“And I think you should have these.”
There was a whistle from the back of the room as Jill unzipped the beautiful boots. She gave the boots to the rich girl.
“He calls these his ‘get lucky’ boots. They’re probably a little big for you, but you can stuff some tissues in the toes. Just put them on, honey, and you’ll have a good time,” Jill said.
Megan touched Jill’s arm and helped her step into the black pumps. “Thanks,” Jill said to Megan. She looked up to see every eye was on her.
“I guess that’s it,” Jill said.
“No, it’s not.” Steve yelled from the back of the room.
“Oh.” Jill nodded.
In her heart of hearts, Jill had hoped Trevor would see their happy pictures and change his mind. She let out a breath. He wasn’t going to change his mind.
Megan was right, as always.
Trevor only saw dollar signs.
Lowering her head to cover her last hope exploding in her heart, she unbuttoned her shirt. Reaching into her shirt, she retrieved a folded piece of paper. Candy gave her the long-stemmed, white rose.
“This is our wedding present to you, Trevor.” Her eyes full of tears, Jill’s voice caught on the words. “We terminated your parental rights. You’re not Katy’s daddy anymore.”
“No, Jill. No.” Trevor shook his head back and forth as his voice rose in desperation. “No, you can’t do that.”
“You haven’t even seen her in six months!”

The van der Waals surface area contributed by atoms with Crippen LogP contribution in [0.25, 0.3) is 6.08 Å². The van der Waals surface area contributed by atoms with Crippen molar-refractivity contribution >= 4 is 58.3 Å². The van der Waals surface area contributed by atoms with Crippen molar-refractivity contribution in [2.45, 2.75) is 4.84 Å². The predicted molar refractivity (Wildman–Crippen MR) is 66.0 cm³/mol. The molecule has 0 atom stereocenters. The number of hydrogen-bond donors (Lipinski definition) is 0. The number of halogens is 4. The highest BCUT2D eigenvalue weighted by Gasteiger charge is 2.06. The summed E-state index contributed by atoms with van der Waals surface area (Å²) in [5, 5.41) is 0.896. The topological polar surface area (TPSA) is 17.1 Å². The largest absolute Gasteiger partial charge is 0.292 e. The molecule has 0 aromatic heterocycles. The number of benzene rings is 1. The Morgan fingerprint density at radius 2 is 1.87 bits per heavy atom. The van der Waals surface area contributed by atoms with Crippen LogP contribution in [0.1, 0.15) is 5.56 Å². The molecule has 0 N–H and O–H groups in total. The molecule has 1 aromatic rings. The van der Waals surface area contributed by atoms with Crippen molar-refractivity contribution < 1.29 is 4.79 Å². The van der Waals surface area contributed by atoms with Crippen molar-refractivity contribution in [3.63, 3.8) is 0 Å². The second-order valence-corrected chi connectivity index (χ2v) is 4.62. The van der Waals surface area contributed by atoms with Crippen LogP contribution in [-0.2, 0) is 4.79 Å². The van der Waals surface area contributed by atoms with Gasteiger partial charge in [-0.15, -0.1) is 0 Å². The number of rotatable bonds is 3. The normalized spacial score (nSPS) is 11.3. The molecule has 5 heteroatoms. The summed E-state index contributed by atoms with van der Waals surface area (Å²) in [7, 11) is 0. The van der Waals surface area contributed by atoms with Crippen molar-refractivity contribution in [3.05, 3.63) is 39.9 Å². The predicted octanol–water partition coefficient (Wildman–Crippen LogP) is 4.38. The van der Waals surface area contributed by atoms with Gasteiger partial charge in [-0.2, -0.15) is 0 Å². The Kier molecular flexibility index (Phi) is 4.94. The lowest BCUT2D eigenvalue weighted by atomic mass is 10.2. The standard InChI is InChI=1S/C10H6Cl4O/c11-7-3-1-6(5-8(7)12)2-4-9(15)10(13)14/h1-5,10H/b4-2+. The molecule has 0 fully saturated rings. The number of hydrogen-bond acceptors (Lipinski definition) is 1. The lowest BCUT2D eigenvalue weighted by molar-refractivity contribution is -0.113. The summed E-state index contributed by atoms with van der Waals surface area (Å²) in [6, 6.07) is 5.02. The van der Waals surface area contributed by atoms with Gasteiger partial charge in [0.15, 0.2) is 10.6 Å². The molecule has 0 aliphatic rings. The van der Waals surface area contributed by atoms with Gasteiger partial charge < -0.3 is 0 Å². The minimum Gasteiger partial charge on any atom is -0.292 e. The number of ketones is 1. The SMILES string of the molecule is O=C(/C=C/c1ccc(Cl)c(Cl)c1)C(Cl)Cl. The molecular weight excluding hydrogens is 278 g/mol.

“It’s done,” Jill said. “You signed the papers when Mike had you sign the financial papers.”
“Then it’s legal,” the lawyer in the back of the room yelled.
“We’re leaving, which means you high-class people don’t have low people to serve your dinner or your drinks or even play in your band. Pete said if you bring your invitation to the Pete’s Kitchen on Colfax, he’ll feed you dinner as a freedom present to me.”
“Good luck, Trevor,” Jill said.
She gave Trevor the rose, and she couldn’t resist the magnetic draw of him. She kissed his lips. He moved to draw her deeper, his lips pulling at hers, but she shifted away from him.
“I’m not yours to kiss anymore. No matter how much I love you …” Her voice, barely above a whisper, caught and tears dropped. “You chose someone else. I had nine wonderful years with my soul mate. That’s more than most people have in a lifetime. I have no right to complain.”
She put her hand on his chest and she nodded.
As she embarked on a hip swinging trip across the floor, someone clapped. She looked over to see Jacob, then his father clapping. The rich people began to cheer for Jill. She blushed and left the room.
“That’s the girl, isn’t it?” Jacob’s dad asked.
“She is very much like your mother.”
Jacob watched Jill through the glass wall as she rode the escalator down from the Seawell Ballroom.
“She’s really just herself.”
“You are a damned fool if you don’t snatch up that woman,” his father said under his breath. His weeping daughter came over to him.
“Now, sugar,” he said. “I told you not to gloat about stealing someone else’s man.”
“But Daddy …”
2 weeks later
“He’s been here every night,” Candy said to Jill. They met in motion behind the counter at Pete’s Kitchen.
“So?” Jill replied. Leaning through the cook’s window, she pointed at the check. “José, can you make sure those hash browns are a little crispy?”
“You should talk to him,” Candy continued. She filled two coffee mugs and walked toward the floor.
“I told you, Candy. He’s in love with some married girl.” Jill called after her.
The retelling of Denver Cereal, Volume 1 continues tomorrow…
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